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Our global standards

Last year was a strong year for standards adoption with a total of 80 adoptions achieved, reflecting our work in key areas.  The pandemic and subsequent economic challenges increased the demand for RICS standards as organisations sought to build back better across the built and natural environment. The aftermath of the Grenfell tragedy in London also created an environment for RICS to step up and show leadership and collaboration to make buildings safer from fires in the future. 

The stakeholders who adopted and implemented RICS standards ranged from major governmental and inter-governmental bodies, financial decision-makers, other associations and institutions, insurers, consultancy firms outside the UK and clients, including:

  • UK government and devolved nations and ministries within the UK government 
  • UK Finance and mortgage lenders  
  • Turner and Townsend, Faithful & Gould, KPMG, Knight Frank, Cushman and Wakefield (all outside the UK) 
  • Royal Town Planning Institute, Kuwait Real Estate Association, Law Society 
  • Major Chinese developers including CITIC Heye Investment, Wisdom International Group, Shoukai Monura 
    Real Estate 
  • United Nations 
  • Zurich, Royal Sun Alliance, AXIA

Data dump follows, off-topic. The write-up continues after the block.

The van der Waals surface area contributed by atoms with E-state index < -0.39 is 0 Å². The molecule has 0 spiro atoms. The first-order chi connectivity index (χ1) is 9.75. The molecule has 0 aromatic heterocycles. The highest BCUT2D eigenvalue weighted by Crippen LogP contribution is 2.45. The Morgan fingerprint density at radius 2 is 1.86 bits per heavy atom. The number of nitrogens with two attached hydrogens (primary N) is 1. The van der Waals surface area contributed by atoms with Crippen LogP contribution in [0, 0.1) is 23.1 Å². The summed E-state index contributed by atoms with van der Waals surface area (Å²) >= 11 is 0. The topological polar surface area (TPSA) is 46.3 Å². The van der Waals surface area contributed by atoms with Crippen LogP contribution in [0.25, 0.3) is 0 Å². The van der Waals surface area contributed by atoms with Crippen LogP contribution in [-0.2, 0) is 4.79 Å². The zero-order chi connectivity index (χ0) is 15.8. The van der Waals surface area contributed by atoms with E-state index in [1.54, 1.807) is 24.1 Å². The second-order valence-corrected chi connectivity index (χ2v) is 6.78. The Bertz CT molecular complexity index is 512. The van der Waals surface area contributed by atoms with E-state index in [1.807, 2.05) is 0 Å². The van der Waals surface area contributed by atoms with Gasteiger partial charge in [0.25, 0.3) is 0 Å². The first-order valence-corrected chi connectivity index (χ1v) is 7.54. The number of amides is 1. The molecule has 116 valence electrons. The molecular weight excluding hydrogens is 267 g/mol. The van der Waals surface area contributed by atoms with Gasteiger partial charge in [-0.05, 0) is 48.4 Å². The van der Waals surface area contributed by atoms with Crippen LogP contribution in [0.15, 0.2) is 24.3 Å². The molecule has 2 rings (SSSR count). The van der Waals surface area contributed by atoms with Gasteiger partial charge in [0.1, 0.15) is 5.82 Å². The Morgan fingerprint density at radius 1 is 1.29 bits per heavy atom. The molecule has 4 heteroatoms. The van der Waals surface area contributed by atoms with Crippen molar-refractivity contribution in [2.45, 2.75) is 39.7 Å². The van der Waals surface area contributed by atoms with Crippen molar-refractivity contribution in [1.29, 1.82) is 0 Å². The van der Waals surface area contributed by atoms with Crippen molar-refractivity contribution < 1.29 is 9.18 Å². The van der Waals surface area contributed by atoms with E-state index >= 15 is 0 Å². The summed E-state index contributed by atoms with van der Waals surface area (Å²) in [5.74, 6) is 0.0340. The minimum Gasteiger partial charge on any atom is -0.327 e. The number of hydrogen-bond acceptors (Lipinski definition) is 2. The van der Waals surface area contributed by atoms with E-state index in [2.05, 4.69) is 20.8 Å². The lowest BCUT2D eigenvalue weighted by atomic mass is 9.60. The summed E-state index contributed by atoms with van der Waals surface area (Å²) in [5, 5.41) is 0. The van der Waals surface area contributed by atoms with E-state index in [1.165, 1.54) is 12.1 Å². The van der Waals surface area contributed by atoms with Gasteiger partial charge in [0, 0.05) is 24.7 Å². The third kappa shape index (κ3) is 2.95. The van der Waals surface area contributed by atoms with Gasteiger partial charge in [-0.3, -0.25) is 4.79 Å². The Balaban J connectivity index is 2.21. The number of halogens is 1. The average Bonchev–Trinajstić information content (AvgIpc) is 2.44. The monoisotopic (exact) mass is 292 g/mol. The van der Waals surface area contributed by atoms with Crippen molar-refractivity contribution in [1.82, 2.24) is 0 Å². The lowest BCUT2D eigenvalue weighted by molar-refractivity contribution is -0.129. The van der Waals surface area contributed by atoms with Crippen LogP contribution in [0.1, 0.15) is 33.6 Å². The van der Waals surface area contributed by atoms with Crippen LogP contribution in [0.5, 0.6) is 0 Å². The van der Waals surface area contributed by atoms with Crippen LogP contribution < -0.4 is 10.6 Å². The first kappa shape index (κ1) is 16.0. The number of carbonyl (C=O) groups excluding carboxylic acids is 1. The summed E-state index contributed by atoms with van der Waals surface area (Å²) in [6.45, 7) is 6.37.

• Infrastructure Ontario.  

Highlights

Key standards adopted 2020/21

Personal indemnity insurance (PII) minimum terms  

The recent challenging insurance market has led to a lack of adequate and affordable PII for RICS members. As a result, a working group of RICS members chaired by Andrew Gooding FRICS, within the remit of the Standards and Regulation Board, was set up for members operating in the UK, to look at the following.

• Review RICS PII requirements and how RICS can best support the development of an adequate, appropriate and sustainable PII market for RICS-regulated firms. 

• Identify additional guidance and support that RICS can provide for RICS-regulated firms on obtaining adequate and appropriate indemnity.

• Understand what information consumers and clients require to ensure transparency around RICS-regulated firms’ indemnification arrangements. 

• Review how RICS collects and uses data to predict emerging trends in the PII market, as well as better assess and articulate the risk profile of the profession.
 

Going forward RICS will also review the global situation for PII.

RICS guidance on cladding in multi-storey buildings

One of the most significant market issues in the UK is the cladding crisis. RICS has been working with multiple stakeholders to balance ensuring the housing market can continue effectively, while also clarifying the risks of external wall systems. The Valuation of properties in multi-storey, multi-occupancy residential buildings with cladding guidance note, approved by the Standards and Regulation Board, was adopted by the UK government and lenders, and through these adoptions valuation surveyors have been able to continue to inspect and value properties. RICS’ work with the government also led to the development of a training course for building surveyors funded by the government. 

"IFE welcomes the RICS guidance to support valuers in adopting a risk-based approach for valuation assessments. IFE will continue to engage with RICS, the government and lenders to help refine the guidance to ensure ongoing compatibility with other fire safety guidance and legislation."